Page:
The thermal applications of electrically-heated polycrystalline-silicon microbridges are explored. An electrothermal model based on the balance of heat dissipation and heat losses is developed which determines the microbridge electrical characteristics. The model has been adapted for inclusion into the SPICE3 circuit simulator. Complementary to the model, all relevant thermal properties of the microbridge mechanical materials have been studied and measured using newly developed methods. Various microbridge electrical biasing schemes have been considered to determine the most desirable circuit interface.
The microbridge heat losses, hence its electrical characteristics, are dependent on its environment. Thus this device is useful as a transducer. We constructed and tested a gas flow sensor with a microbridge sensor 270 X 3 X 1 um3 suspended 3 um off the substrate and a constant-temperature bias circuit. The microbridge was enclosed in a silicon microfabricated package assembly with a 300 um-high channel that constrained the flow. The circuit yielded a 35 mV signal for a nitrogen flow of 100 sccm at a microbridge temperature of 200C.
A thermal absolute pressure sensor of the heated microbridge type has been integrated with an active constant-resistance bias circuit and an 8-bit successive approximation register A/D converter. The chip, which contains more than 1000 MOSFETs, is sensitive to variations in absolute gas pressure between 10 and l0^4 Pa, and it is implemented in a 14-mask, 4-um NMOS technology merged with the microsensor process. The average sensitivity of the circuit was 2 V/decade for a 400 x 3 x 1 um^3 microbridge operating at an average temperature of 100C above the substrate. Silicon-nitride-coated microbridges were used which reduce oxidation induced signal drifts. This circuit demonstrates the integration of microbridges with MOS circuits to form monolithic measurement systems.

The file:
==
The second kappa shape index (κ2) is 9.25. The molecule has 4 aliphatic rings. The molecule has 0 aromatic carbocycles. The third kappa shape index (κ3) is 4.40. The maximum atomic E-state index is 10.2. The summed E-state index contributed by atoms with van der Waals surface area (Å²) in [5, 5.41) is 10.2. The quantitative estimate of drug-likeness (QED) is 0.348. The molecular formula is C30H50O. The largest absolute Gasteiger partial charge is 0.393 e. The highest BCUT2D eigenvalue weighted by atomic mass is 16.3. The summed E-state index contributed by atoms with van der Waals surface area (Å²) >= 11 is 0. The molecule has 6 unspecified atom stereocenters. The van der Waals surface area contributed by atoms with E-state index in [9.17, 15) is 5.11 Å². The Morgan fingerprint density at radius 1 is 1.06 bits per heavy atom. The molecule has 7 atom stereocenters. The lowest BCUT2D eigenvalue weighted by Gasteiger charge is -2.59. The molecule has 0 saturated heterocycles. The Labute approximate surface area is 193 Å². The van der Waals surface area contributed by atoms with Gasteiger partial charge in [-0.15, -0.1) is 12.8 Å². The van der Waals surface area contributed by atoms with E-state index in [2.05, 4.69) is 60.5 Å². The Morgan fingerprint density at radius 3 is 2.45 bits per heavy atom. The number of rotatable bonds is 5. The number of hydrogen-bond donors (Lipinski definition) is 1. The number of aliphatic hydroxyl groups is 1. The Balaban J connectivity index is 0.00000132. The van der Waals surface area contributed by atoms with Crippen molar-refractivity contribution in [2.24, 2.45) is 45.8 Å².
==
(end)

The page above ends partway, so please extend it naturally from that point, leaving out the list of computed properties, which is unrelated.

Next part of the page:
As a last thermal application, a silicon-filament vacuum-sealed incandescent light source has been fabricated using IC technology and subsurface micromachining. The incandescent source consists of a heavily-doped p+ polysilicon filament coated with silicon nitride and enclosed in a vacuum-sealed (= 80 mT) cavity in the silicon chip surface. The filament is formed beneath the surface and later released using sacrificial etching resulting in a microstructure that is protected from the external environment. The filament is electrically heated to reach incandescence at a temperature near 1400 K. The power required to achieve this temperature for a filament 510 x 5 x 1 um^3 is 5 mW yielding a total optical power of 250 uW with a peak distribution wavelength near 2.5 um. The energy-conversion efficiency is 5 %.
December 31, 1990
Mastrangelo, C. H. (1991). Thermal Applications of Microbridges. United States: University of California, Berkeley.